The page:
Endocrine Abstracts (2012) 29 S59.1

Obesity and thyroid function

T. Reinehr


Vestische Kinderklinik, University of Witten/Herdecke, Datteln, Germany.


While it is well known that hyperthyroidism leads to weight loss, and hypothyroidism is associated with weight gain, there has been an increasing focus on the relationship between thyroid function and body weight in recent years. A moderate elevation of TSH concentrations, which is associated with triiodothyronine (T3) values in or slightly above the upper normal range, is frequently found in obese humans. These thyroid hormone alterations in obesity seem rather a consequence than a cause of obesity since weight loss leads to a normalization of elevated thyroid hormone levels. The underlying pathways are not fully understood. White adipose tissue, the largest energy store in the body, actively produces various hormones, cytokines, and chemokines, which together exert important roles in homeostasis and also in thyroid hormone regulation. The adipokine leptin seems to be the most promising link between body weight and TSH levels since leptin stimulates the hypothalamic–pituitary–thyroid axis.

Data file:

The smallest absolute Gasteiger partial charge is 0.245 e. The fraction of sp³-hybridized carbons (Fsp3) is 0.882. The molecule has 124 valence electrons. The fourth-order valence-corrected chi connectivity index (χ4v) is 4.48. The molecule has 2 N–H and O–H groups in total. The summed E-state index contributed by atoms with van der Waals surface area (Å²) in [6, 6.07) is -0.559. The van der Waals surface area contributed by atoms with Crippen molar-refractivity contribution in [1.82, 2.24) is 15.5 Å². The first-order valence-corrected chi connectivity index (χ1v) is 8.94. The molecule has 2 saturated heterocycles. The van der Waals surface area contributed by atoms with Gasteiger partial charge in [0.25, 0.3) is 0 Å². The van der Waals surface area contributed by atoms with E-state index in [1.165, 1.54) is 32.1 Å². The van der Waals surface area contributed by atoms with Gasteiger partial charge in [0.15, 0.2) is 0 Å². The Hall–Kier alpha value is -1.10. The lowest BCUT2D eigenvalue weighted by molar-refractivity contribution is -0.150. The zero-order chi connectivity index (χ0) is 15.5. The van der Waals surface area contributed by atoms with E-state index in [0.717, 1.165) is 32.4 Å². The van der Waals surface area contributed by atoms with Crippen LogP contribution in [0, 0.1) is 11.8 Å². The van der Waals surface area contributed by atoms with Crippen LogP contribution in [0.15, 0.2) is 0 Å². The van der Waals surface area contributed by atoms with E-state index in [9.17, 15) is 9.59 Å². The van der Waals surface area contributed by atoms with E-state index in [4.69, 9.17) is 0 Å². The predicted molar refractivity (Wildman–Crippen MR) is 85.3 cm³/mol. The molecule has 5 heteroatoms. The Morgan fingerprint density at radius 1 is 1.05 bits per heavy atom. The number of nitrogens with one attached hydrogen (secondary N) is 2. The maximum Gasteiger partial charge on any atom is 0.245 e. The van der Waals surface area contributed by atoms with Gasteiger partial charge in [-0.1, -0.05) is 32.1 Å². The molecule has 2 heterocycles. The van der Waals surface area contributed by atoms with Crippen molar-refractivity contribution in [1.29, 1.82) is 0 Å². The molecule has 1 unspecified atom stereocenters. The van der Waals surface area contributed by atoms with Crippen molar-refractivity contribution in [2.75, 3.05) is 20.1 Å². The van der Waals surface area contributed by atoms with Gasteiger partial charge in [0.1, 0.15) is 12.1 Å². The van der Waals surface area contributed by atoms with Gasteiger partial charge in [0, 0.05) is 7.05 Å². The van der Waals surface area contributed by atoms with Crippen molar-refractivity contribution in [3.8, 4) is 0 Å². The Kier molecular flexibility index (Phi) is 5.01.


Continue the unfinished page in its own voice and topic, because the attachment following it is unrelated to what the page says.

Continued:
High serum T3 levels in obesity and overfeeding suggest a role for T3 in metabolic adaptation to these situations: increased basal metabolic rate and thermogenesis in obesity and as a consequence the availability of accumulated energy for conversion into fat is diminished. Since rapid weight loss is associated with a decrease of TSH and T3, the resulting decrease in REE may contribute towards the difficulties maintaining weight loss.

Declaration of interest: The authors declare that there is no conflict of interest that could be perceived as prejudicing the impartiality of the research project.

Funding: This work was supported, however funding details are unavailable.

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